Tackling child labor by raising incomes: does it work?

Income changes can have important consequences for farming communities, including on the prevalence of child labor. What’s more, the link is complex: while drops in income are likely to increase child labor, rises in income will not necessarily cause it to fall. This column examines the role that policies and programs can play in reducing the negative effects on child labor.

Five years ago, world leaders signed up to an ambitious target: to ‘end child labor in all its forms’ by 2025. Will it be met? Unlikely. The International Labour Organization predicts that there will still be 121 million children in child labor by 2025 if progress continues at its current rate.

Those estimates were made before the global pandemic and the introduction of a range of measures to control its spread, including school closures and restrictions on movement. As we have seen from Ebola and other recent pandemics, child labor is likely to increase in these circumstances.

With the ambitious target looking increasingly unattainable, what strategies are there to reduce child labor and what is the evidence of their impact?

Could increasing incomes help to reduce child labor?

With poverty widely accepted as one of the root causes of child labor, measures to raise incomes could be an important part of the solution. But while many studies show that child labor and household incomes are related, we need causal evidence to answer the question.

The International Cocoa Initiative has reviewed the research evidence on what happens to child labor in agricultural households (where over 70% of child labor takes place) when household incomes change. We looked at the impact of three triggers:

  • External negative shocks, such as drought or farmer illness that decreased incomes.

  • External positive shocks, such as increased yields or price rises that increased incomes.

  • Social policies, such as cash transfers or school subsidies, which are designed to increase incomes or ease pressure on household budgets.

What can we learn from shocks that affect incomes?

The evidence review indicates that shocks that decrease household incomes generally increase child labor. Faced with crop loss or a drop in prices, child labor is used as a buffer to cope with the challenging circumstances—increasing children’s time on the farm, sometimes at the expense of schooling. Parents do not always perceive the costs of child labor or the returns to education. When they do, they often have few alternatives. In one example from Côte d’Ivoire, a 10% drop in cocoa prices led to an increase in child labor by 5 percentage points.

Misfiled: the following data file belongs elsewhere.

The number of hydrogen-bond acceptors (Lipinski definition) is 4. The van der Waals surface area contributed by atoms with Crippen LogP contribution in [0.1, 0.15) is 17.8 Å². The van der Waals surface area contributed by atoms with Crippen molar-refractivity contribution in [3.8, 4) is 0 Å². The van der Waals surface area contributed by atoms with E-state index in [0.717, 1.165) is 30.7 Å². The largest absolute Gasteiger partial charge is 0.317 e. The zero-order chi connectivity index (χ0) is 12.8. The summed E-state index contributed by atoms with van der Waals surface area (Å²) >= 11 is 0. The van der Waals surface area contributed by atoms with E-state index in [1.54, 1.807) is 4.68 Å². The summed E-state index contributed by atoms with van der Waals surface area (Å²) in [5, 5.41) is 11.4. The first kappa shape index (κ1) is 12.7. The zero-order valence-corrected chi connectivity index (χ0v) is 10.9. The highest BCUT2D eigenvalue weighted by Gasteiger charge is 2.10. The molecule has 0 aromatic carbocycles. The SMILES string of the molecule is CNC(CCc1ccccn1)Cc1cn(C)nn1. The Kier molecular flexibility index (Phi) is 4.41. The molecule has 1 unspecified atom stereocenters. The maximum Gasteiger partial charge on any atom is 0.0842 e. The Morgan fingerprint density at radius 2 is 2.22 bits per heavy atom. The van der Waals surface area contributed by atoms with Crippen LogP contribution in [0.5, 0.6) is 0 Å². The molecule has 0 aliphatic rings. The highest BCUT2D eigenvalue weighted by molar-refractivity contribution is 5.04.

These findings are of particular concern in the current context, where the effects of the Covid-19 pandemic are likely to see household incomes fall. For example, the World Bank has forecast a recession in sub-Saharan Africa.

Studies of shocks that increased incomes, such as higher prices or yields, show a more mixed picture. Only four out of 11 find unambiguous reductions in child labor, and in five cases, child labor increased. Many households invested in farm productivity when they saw the potential for higher returns, increasing the demand for child work. This suggests that whenever the value of agricultural activities increases, there is a potential risk that child labor will also increase.

Can policies and programs to increase incomes make a difference?

There is also evidence on a range of social policies designed either to support incomes directly – such as cash transfers – or to reduce the burden on household budgets, for example, by subsidizing school costs.

Again, the results are mixed: just over half the policies or programs reviewed resulted in decreased child labor, while a minority caused child labor to increase.

Cash transfers emerge as one of the more promising interventions, generally leading to reductions in child labor, although the effects differ for girls and boys. With this in mind, moves by many countries to mitigate the social and economic impacts of the current pandemic by expanding social protection programs should be welcomed.

When policies to support incomes cause child labor to increase, it is down to two main reasons:

  • Households invested in farms or businesses (generating more work for children).

  • The increase in income was too small to make up for earnings lost when children stop work. In one example, a cash transfer conditional on school attendance did not fully cover the cost of schooling, causing an increase in children’s work to make up the shortfall.

A new perspective on the complexity of income change and child labor

The research evidence shows that the link between income change and child labor is complex. While drops in income are likely to increase child labor, rises in income will not necessarily cause child labor to fall. Equally, while policies to increase incomes can be effective in reducing child labor, they need to be designed carefully.

These findings underline the fact that children work for a variety of reasons, influenced by multiple factors, not just income. All of this must be taken into account when designing policies and interventions. While addressing poverty must be part of the solution, focusing on income alone will be insufficient to address the challenge of eliminating child labor by 2025.

Read the full study here: The effects of income changes on child labor: A review of evidence from smallholder agriculture



Megan Passey is head of Knowledge and Learning at the International Cocoa Initiative. Trained as an architect, she has worked in research, evidence-based advocacy and program coordination in both humanitarian and development contexts.